CD: We love entertaining and just celebrated Jeffrey’s birthday here. We put up tents in the garden for all our guests, played games of ping pong, corn hole, archery and had a local chef make us a delicious local fare dinner. This time of year in the Hudson Valley is filled with a bounty of fruits and vegetables. We’ve befriended a close friend of the previous owner who had passed away and he comes over frequently and shares stories of the house and all the joy it has brought to so many people. We feel very honored to be ushering it through for the next 50 years or so until it’s time to pass along to the next generation of lucky owners.

Rip & Tan: Tell us about your background in interior design. 

CD: It’s sort of been a subconscious knowing that I loved interior design when I found myself helping my mother decorate houses we had growing up. I was always watching her moving things around and make upgrades and it’s seeped into my core. Design has always been part of my life. My degree was in clothing design and over the last few years, interior design has been building momentum.

Rip & Tan: What types of formal or informal training have you had in your career?

CD: I don’t have any formal training. My degree was in clothing design but I did work for an interior design firm before starting my retail business, DIANI in 2002. In 2014, my husband and I opened DIANI Living, a home store, and things really took off from there.

Rip & Tan: How has the business grown from day one until now? Tell us about some of the transitions. 

CD: After opening the home division of DIANI, DIANI Living, I have been approached by several of my clients to work on their home projects. Some have been decorating their rooms and other have been full home remodels, working with the contractors and architects all the way through to finding the perfect furnishings. It was never on my radar to do interior design work so soon after opening the home store, but it’s been the most rewarding creative outlet and incredibly humbling that my clients appreciate my aesthetic.

Rip & Tan: How would you describe your point of view when it comes to decorating? 

CD: I really love working on historic projects. I love finding the authentic character in a home and making it shine. It’s really hard to beat that. There really are three voices in an project: the client’s, the designer’s and the home’s. All are very important. When a house speaks to me, that’s when I know I can work on it and do a great job.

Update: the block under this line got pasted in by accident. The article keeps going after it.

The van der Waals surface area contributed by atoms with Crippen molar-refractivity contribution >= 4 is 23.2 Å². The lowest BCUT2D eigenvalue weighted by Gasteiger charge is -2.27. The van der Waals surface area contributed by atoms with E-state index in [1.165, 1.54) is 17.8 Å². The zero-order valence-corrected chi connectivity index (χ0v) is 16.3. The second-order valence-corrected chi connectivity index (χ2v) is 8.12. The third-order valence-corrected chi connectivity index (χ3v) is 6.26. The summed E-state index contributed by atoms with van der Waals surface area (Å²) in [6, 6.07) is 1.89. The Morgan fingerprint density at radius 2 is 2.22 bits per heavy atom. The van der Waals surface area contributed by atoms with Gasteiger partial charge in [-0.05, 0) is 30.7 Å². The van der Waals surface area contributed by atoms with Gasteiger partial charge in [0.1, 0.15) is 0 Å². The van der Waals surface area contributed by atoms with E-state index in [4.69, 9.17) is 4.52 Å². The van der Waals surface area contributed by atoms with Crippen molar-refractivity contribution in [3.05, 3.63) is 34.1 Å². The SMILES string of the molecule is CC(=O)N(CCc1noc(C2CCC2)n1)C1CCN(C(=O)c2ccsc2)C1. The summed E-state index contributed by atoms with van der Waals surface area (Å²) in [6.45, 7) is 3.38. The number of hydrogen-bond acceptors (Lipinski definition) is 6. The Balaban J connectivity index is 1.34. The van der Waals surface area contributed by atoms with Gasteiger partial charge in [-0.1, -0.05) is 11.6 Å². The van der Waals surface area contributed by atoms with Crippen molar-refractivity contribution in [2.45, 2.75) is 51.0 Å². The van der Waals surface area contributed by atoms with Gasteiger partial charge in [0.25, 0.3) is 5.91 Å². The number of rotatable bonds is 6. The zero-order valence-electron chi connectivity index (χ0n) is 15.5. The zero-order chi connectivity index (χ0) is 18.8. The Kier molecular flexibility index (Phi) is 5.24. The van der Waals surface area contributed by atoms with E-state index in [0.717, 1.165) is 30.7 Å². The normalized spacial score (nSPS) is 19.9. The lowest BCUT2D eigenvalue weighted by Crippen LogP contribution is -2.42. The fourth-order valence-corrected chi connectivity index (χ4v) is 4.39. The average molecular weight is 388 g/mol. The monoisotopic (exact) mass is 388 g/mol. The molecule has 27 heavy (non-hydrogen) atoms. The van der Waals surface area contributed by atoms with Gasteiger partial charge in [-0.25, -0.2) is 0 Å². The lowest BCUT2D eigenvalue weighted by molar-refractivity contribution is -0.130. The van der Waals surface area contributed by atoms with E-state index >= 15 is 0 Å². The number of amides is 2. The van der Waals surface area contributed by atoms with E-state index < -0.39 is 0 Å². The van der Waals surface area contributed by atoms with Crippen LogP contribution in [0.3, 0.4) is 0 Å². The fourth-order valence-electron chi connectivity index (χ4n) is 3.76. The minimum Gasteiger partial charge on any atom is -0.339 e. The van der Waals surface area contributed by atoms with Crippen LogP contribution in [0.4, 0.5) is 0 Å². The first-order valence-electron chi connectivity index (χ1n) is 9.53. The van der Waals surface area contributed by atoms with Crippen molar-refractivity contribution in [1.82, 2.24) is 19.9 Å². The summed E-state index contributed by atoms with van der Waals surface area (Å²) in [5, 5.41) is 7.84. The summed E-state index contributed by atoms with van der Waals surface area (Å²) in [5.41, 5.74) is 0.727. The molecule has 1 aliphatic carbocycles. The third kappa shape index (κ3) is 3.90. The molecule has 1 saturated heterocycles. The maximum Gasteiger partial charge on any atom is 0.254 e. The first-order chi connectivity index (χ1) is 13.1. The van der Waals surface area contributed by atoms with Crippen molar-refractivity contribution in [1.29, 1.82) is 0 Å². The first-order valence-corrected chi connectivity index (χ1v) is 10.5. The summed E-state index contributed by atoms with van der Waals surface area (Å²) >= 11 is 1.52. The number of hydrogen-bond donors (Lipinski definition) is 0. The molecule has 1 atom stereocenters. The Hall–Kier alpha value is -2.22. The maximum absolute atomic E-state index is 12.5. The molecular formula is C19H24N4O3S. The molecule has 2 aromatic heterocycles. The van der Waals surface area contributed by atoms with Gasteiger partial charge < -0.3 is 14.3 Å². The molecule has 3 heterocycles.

Rip & Tan: What are your goals for your career in the future? 

CD: I’d love to continue my passion for home design to the East coast where there are so many historic homes that need some love and a chance to shine. I also think that I’m constantly evolving my aesthetic as a designer and it makes me giddy for the next opportunity.

Rip & Tan: How do you balance your personal life with your career? 

CD: I learned pretty early on when I opened my retail stores that work-life balance was a constant challenge, so as I get older, I’m committed to only doing what I love because I spend so much of my life working. It has to feed my soul and make me happy. Being creative makes me very happy.

Rip & Tan: How would you describe your personal style? What do you tend to live in? 

CD: I like quality. I’ll spend money on pieces of clothing that are made well, have a great handle and are comfortable. All those criteria make me feel good in my skin and give me confidence. I never want to be working and fussing with my clothes or not able to move around freely. I’ll usually wear a pair of jeans with a silk blouse or tee and blazer with sneakers or flats.

Rip & Tan: What do you wear when you need or want to dress up a bit? 

CD: I’ll put on a red lipstick and heels. Pretty much everything I wear during the day can go to evening with a good heel.

Rip & Tan: What are some of your beauty staples?

CD: I have a pretty low maintenance routine. I keep it clean with the products I use and stay away from sulfates and parabens. I take collagen and turmeric supplements and try to drink lots of water. 

Rip & Tan: What wellness rituals do you cherish? 

CD: I’m horrible at consistency, so a ritual sounds so unattainable to me. I’m the one who goes to one yoga class every six months and hates myself for promising that I’d go every week. I haven’t eaten meat in seven years and have been almost 100% vegan for the last two months. I’m feeling really good and proud that I’m seeing something through that I feel strongly about. I cherish my evening hikes with my dogs and use the time to download the day and reset my mind.

Rip & Tan: What are reading/watching/listening to right now? 

CD: I actually started drawing again. I drew and painted all the way through my childhood years and after graduating college, it fell by the wayside. I’m aware that I’m not going to look back on my life and be particularly proud of all the TV or news I watched, so I’m reconnecting with my pencils and paints.

Photos: Heather Moore